Former CFTC chair Timothy Massad said he thought it was unlikely the SEC and CFTC would change their pattern for pursuing enforcement cases even with a recent ruling in XRP’s favor.
Timothy Massad, former chair of the United States Commodity Futures Trading Commission (CFTC), has said though a Securities and Exchange Commission (SEC) v. Ripple court ruling may impact the way businesses and lawmakers address crypto, his call for regulatory clarity remains the same.
In a July 7 op-ed with The Wall Street Journal, Massad and former SEC chair Jay Clayton suggested that lawsuits brought by the SEC and CFTC against crypto firms were “unlikely to bring about a significant improvement in investor protection and market integrity quickly”. The comments came before a federal judge in the SEC v. Ripple case issued a ruling seemingly in the blockchain firm’s favor, by suggesting the XRP token was not a security.
Speaking to Cointelegraph on July 17, Massad argued that the court ruling didn’t necessarily limit the scope of the Howie test — the standard by which the SEC identifies a security — because the judge stated that institutional investors “reasonably expected that Ripple would use the capital it received from its sales to improve the XRP ecosystem and thereby increase the price of XRP”. In regards to any potential issues surrounding Ripple’s holdings, the former CFTC chair said the SEC could consider an appeal of the judge’s decision, or lawmakers could step in.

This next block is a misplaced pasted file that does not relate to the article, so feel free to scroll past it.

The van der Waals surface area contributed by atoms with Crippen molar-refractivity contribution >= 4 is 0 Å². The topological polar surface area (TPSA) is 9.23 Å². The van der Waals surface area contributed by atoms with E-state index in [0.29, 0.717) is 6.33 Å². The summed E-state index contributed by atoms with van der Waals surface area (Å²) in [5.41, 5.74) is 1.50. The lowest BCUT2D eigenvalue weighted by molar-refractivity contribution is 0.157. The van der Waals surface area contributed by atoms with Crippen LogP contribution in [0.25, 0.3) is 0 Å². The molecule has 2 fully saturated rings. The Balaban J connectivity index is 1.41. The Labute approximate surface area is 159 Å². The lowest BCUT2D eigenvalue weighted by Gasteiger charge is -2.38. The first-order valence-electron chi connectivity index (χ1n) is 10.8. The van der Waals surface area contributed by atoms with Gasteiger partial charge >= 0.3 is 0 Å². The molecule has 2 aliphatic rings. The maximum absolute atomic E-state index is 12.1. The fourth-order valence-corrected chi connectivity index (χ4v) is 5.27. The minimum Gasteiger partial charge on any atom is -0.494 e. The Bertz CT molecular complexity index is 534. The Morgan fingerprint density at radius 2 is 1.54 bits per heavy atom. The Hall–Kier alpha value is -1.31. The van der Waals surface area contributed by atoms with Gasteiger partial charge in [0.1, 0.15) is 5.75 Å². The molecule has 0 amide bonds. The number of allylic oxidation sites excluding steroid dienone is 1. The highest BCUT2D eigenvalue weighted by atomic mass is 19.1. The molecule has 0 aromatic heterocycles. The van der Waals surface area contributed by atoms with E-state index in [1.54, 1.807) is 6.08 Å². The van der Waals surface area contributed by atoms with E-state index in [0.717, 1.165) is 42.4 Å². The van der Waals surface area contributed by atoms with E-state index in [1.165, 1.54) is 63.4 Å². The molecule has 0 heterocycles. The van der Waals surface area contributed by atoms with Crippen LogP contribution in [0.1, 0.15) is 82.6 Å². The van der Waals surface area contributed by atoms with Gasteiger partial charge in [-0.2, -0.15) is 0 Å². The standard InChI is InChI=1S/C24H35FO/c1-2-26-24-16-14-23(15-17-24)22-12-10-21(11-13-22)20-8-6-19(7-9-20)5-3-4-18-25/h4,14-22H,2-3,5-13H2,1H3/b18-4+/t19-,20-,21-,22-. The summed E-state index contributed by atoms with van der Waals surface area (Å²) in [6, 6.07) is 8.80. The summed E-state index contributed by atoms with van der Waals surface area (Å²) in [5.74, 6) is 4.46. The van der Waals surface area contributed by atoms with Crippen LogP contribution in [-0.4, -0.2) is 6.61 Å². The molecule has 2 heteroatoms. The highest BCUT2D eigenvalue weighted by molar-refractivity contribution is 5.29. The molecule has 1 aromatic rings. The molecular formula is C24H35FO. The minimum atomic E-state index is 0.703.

“This clearly shows that we cannot create a crypto regulatory framework solely through enforcement,” said the former CFTC chair.
Massad added that he thought it was unlikely for the number of enforcement cases brought by the SEC or CFTC to drop even with the ruling seemingly taking XRP out of their scope. He proposed that the two regulators should work together to develop standards on crypto aimed at providing investor and market protection, either directly or through a self-regulatory organization.
According to the former CFTC chair, the case could provide motivation for some U.S. lawmakers previously unwilling to consider legislation impacting the space. Representatives in the House Financial Services Committee are currently considering a draft of a market structure bill, and Senators Cynthia Lummis and Kirsten Gillibrand reintroduced legislation aimed at creating a comprehensive regulatory framework for digital assets on July 12.
Massad served as CFTC chair from 2014 to 2017 under U.S. President Barack Obama. He has previously spoken in favor of regulators approving a spot Bitcoin (BTC) exchange-traded fund, releasing a central bank digital currency for payments in the United States, and regulatory clarity as the crypto space continues to grow.